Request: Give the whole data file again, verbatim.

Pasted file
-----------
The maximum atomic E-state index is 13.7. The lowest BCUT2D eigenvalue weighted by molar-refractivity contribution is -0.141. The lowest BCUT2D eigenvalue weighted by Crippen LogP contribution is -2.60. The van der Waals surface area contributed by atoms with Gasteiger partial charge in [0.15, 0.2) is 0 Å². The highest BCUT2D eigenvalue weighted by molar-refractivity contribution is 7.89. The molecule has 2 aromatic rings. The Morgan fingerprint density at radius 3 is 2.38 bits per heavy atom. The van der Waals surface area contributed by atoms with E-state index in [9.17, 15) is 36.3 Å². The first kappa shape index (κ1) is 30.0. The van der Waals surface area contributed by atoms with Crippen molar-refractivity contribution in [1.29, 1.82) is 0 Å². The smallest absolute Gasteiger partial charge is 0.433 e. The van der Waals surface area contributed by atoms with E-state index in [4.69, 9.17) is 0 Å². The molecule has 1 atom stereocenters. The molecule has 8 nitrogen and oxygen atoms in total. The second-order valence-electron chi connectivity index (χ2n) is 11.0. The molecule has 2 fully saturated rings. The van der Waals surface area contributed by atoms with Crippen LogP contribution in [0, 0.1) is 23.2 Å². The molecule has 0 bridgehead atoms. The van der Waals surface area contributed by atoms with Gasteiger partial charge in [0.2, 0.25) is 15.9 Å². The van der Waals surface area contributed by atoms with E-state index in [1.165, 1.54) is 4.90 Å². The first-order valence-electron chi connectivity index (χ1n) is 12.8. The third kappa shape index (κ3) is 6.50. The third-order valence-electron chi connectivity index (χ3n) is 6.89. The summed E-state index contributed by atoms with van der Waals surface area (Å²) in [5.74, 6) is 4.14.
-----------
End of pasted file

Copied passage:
The maximum atomic E-state index is 13.7. The lowest BCUT2D eigenvalue weighted by molar-refractivity contribution is -0.141. The lowest BCUT2D eigenvalue weighted by Crippen LogP contribution is -2.60. The van der Waals surface area contributed by atoms with Gasteiger partial charge in [0.15, 0.2) is 0 Å². The highest BCUT2D eigenvalue weighted by molar-refractivity contribution is 7.89. The molecule has 2 aromatic rings. The Morgan fingerprint density at radius 3 is 2.38 bits per heavy atom. The van der Waals surface area contributed by atoms with E-state index in [9.17, 15) is 36.3 Å². The first kappa shape index (κ1) is 30.0. The van der Waals surface area contributed by atoms with Crippen molar-refractivity contribution in [1.29, 1.82) is 0 Å². The smallest absolute Gasteiger partial charge is 0.433 e. The van der Waals surface area contributed by atoms with E-state index in [4.69, 9.17) is 0 Å². The molecule has 1 atom stereocenters. The molecule has 8 nitrogen and oxygen atoms in total. The second-order valence-electron chi connectivity index (χ2n) is 11.0. The molecule has 2 fully saturated rings. The van der Waals surface area contributed by atoms with Crippen LogP contribution in [0, 0.1) is 23.2 Å². The molecule has 0 bridgehead atoms. The van der Waals surface area contributed by atoms with Gasteiger partial charge in [0.2, 0.25) is 15.9 Å². The van der Waals surface area contributed by atoms with E-state index in [1.165, 1.54) is 4.90 Å². The first-order valence-electron chi connectivity index (χ1n) is 12.8. The third kappa shape index (κ3) is 6.50. The third-order valence-electron chi connectivity index (χ3n) is 6.89. The summed E-state index contributed by atoms with van der Waals surface area (Å²) in [5.74, 6) is 4.14.